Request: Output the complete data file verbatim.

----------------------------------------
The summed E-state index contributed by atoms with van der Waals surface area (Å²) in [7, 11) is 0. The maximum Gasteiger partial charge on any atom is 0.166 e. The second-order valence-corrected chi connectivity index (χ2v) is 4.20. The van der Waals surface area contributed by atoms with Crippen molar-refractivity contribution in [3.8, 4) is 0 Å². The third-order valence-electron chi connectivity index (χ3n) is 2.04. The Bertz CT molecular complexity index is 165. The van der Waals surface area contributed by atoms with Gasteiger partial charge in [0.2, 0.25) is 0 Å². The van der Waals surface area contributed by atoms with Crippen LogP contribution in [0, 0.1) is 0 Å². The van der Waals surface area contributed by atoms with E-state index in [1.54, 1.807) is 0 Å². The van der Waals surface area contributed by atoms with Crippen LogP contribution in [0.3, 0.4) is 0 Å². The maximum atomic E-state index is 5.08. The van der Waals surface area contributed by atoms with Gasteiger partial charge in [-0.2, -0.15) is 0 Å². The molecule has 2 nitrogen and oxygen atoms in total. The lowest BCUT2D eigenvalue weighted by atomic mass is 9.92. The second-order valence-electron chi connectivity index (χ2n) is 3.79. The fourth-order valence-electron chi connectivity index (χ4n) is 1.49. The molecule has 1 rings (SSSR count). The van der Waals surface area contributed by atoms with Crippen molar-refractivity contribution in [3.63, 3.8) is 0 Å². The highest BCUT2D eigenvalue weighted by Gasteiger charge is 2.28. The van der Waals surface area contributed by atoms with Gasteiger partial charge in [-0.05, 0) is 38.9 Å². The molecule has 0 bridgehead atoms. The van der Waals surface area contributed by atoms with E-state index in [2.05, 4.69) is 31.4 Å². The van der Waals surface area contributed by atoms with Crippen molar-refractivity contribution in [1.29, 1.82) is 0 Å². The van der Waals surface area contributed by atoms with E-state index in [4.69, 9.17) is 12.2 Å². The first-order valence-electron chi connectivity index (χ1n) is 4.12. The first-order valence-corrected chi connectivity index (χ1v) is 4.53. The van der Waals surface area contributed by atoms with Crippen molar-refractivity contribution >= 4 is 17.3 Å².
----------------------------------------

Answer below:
The summed E-state index contributed by atoms with van der Waals surface area (Å²) in [7, 11) is 0. The maximum Gasteiger partial charge on any atom is 0.166 e. The second-order valence-corrected chi connectivity index (χ2v) is 4.20. The van der Waals surface area contributed by atoms with Crippen molar-refractivity contribution in [3.8, 4) is 0 Å². The third-order valence-electron chi connectivity index (χ3n) is 2.04. The Bertz CT molecular complexity index is 165. The van der Waals surface area contributed by atoms with Gasteiger partial charge in [0.2, 0.25) is 0 Å². The van der Waals surface area contributed by atoms with Crippen LogP contribution in [0, 0.1) is 0 Å². The van der Waals surface area contributed by atoms with E-state index in [1.54, 1.807) is 0 Å². The van der Waals surface area contributed by atoms with Crippen LogP contribution in [0.3, 0.4) is 0 Å². The maximum atomic E-state index is 5.08. The van der Waals surface area contributed by atoms with Gasteiger partial charge in [-0.2, -0.15) is 0 Å². The molecule has 2 nitrogen and oxygen atoms in total. The lowest BCUT2D eigenvalue weighted by atomic mass is 9.92. The second-order valence-electron chi connectivity index (χ2n) is 3.79. The fourth-order valence-electron chi connectivity index (χ4n) is 1.49. The molecule has 1 rings (SSSR count). The van der Waals surface area contributed by atoms with Crippen molar-refractivity contribution in [3.63, 3.8) is 0 Å². The highest BCUT2D eigenvalue weighted by Gasteiger charge is 2.28. The van der Waals surface area contributed by atoms with Gasteiger partial charge in [-0.05, 0) is 38.9 Å². The molecule has 0 bridgehead atoms. The van der Waals surface area contributed by atoms with E-state index in [2.05, 4.69) is 31.4 Å². The van der Waals surface area contributed by atoms with Crippen molar-refractivity contribution in [1.29, 1.82) is 0 Å². The van der Waals surface area contributed by atoms with E-state index in [4.69, 9.17) is 12.2 Å². The first-order valence-electron chi connectivity index (χ1n) is 4.12. The first-order valence-corrected chi connectivity index (χ1v) is 4.53. The van der Waals surface area contributed by atoms with Crippen molar-refractivity contribution >= 4 is 17.3 Å².